e-mail account. The government was particularly interested in his e-mail
metadata — with whom Mr. Snowden was communicating, when and from
where. The order, from the Federal District Court in Alexandria, Va.,
required Mr. Levison to log Mr. Snowden’s account information and
provide the F.B.I. with “technical assistance,” which agents told him
meant handing over the private encryption keys, technically called SSL
certificates, that unlock communications for all users, he said.
“It was the equivalent of asking Coca-Cola to hand over its secret formula,” Mr. Levison said.
By July, he said, he had 410,000 registered users. Similar services like
Hushmail, a Canadian encrypted e-mail service, had lost users in 2007
after court documents revealed that the company had handed 12 CDs’ worth
of decoded e-mails from three Hushmail accounts to American law
enforcement officials through a mutual assistance treaty.
“The whole concept of the Internet was built on the idea that companies
can keep their own keys,” Mr. Levison said. He told the agents that he
would need their request for his encryption keys in writing.
A redacted version of that request, which was among the 23 documents
that were unsealed, shows that the court issued an order July 16 for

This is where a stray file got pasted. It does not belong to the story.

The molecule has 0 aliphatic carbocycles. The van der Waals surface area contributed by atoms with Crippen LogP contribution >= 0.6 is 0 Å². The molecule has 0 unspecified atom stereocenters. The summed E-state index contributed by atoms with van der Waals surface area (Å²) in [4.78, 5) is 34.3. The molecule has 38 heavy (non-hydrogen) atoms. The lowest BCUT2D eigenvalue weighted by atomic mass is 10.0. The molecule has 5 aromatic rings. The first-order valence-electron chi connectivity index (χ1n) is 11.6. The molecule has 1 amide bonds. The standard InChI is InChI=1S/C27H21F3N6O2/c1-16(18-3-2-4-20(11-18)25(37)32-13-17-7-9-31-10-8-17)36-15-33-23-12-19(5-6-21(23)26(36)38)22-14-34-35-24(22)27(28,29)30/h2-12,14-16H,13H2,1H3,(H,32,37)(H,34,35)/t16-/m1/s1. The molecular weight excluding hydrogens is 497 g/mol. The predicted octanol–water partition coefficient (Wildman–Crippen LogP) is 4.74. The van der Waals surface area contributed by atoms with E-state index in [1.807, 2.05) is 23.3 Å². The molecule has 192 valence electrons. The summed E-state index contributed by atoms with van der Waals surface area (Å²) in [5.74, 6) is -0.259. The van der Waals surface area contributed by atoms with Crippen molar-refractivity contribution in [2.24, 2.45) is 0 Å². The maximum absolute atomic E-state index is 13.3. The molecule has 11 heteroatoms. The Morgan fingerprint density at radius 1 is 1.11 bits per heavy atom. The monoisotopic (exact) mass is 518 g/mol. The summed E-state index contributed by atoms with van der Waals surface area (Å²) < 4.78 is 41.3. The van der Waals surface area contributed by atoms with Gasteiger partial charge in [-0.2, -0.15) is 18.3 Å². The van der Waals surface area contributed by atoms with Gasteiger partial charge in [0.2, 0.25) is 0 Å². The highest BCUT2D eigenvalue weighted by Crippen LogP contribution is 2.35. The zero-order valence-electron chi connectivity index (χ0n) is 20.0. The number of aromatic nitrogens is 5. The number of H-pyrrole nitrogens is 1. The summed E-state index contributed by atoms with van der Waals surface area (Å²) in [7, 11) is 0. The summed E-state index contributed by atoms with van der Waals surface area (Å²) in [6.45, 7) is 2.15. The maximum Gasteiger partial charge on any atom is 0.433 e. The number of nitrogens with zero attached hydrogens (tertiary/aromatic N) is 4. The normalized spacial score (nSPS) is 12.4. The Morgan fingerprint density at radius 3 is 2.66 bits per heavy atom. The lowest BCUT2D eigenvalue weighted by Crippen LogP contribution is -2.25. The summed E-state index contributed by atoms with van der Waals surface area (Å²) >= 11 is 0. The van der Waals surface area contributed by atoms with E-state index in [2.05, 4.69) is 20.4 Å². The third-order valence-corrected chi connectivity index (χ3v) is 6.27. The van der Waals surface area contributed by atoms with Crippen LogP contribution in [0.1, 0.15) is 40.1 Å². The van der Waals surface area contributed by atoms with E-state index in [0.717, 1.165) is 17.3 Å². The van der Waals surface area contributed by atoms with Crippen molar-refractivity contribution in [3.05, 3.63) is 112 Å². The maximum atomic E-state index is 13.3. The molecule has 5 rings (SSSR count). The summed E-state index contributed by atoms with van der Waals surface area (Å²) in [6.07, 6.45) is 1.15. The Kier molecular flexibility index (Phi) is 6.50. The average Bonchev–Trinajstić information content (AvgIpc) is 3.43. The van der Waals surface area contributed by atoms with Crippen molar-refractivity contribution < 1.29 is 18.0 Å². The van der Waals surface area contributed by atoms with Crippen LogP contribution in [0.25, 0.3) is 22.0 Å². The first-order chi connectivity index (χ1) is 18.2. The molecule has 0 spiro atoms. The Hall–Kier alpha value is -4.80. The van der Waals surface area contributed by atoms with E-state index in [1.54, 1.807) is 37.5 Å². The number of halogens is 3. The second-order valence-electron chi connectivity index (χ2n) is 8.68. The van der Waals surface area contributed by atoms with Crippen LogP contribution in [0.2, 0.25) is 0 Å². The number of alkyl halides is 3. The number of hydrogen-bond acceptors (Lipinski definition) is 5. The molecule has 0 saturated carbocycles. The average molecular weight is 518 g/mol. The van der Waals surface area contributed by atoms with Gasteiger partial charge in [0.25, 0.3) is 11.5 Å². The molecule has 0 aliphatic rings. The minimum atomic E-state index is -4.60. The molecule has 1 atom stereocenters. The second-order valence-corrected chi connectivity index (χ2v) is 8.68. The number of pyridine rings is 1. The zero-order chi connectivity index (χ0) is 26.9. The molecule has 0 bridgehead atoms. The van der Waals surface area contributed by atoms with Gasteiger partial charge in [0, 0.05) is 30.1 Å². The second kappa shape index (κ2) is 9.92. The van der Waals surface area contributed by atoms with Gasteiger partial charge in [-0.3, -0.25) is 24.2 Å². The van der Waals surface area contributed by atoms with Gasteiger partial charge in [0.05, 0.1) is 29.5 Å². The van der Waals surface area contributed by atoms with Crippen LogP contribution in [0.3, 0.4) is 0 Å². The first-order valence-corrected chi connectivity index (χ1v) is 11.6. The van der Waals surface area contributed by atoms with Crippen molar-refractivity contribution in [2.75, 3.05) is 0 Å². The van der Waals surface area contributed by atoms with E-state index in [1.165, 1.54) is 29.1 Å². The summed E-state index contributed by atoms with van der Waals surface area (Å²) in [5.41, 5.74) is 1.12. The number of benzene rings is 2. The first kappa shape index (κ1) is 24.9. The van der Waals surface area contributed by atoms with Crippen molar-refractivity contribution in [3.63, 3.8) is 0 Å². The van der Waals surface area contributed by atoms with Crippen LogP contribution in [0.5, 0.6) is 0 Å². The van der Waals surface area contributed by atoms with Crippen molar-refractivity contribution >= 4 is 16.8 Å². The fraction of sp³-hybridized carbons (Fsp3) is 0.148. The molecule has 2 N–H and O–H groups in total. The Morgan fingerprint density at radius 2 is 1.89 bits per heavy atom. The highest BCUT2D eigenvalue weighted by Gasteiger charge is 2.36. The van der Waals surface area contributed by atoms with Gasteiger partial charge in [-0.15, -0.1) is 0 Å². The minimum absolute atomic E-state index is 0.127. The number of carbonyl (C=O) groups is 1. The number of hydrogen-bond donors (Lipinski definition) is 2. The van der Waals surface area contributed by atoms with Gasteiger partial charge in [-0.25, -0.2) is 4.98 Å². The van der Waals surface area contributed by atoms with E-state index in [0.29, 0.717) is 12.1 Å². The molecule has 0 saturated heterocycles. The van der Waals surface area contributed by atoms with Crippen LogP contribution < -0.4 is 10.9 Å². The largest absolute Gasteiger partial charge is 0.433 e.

Lavabit’s encryption keys. Prosecutors said they had no intention of
collecting any information on Lavabit’s 400,000 other customers.
“There’s no agents looking through the 400,000 other bits of
information, customers, whatever,” Jim Trump, one of the prosecutors,
said at a closed Aug. 1 hearing.
But Mr. Levison said he spent much of the following day thinking of a
compromise. He would log the target’s communications, unscramble them
with the encryption keys and upload them to a government server once a
day. The F.B.I. told him that was not enough. It needed his target’s
communications “in real time,” he said.
“How as a small business do you hire the lawyers to appeal this and
change public opinion to get the laws changed when Congress doesn’t even
know what is going on?” Mr. Levison said.
When it was clear Mr. Levison had no choice but to comply, he devised a
way to obey the order but make the government’s intrusion more arduous.
On Aug 2, he infuriated agents by printing the encryption keys — long
strings of seemingly random numbers — on paper in a font he believed
would be hard to scan and turn into a usable digital format. Indeed,
prosecutors described the file as “largely illegible.”
On Aug. 5, Judge Claude M. Hilton ordered a $5,000-a-day fine until Mr.
Levison produced the keys in electronic form. Mr. Levison’s lawyer,
Jesse R. Binnall, appealed both the order to turn over the keys and the
After two days, Mr. Levison gave in, turning over the digital keys — and
simultaneously closing his e-mail service, apologizing to customers on
his site. That double maneuver, a prosecutor later told his lawyer, fell
just short of a criminal act.
He hopes to resurrect the business he spent a decade building.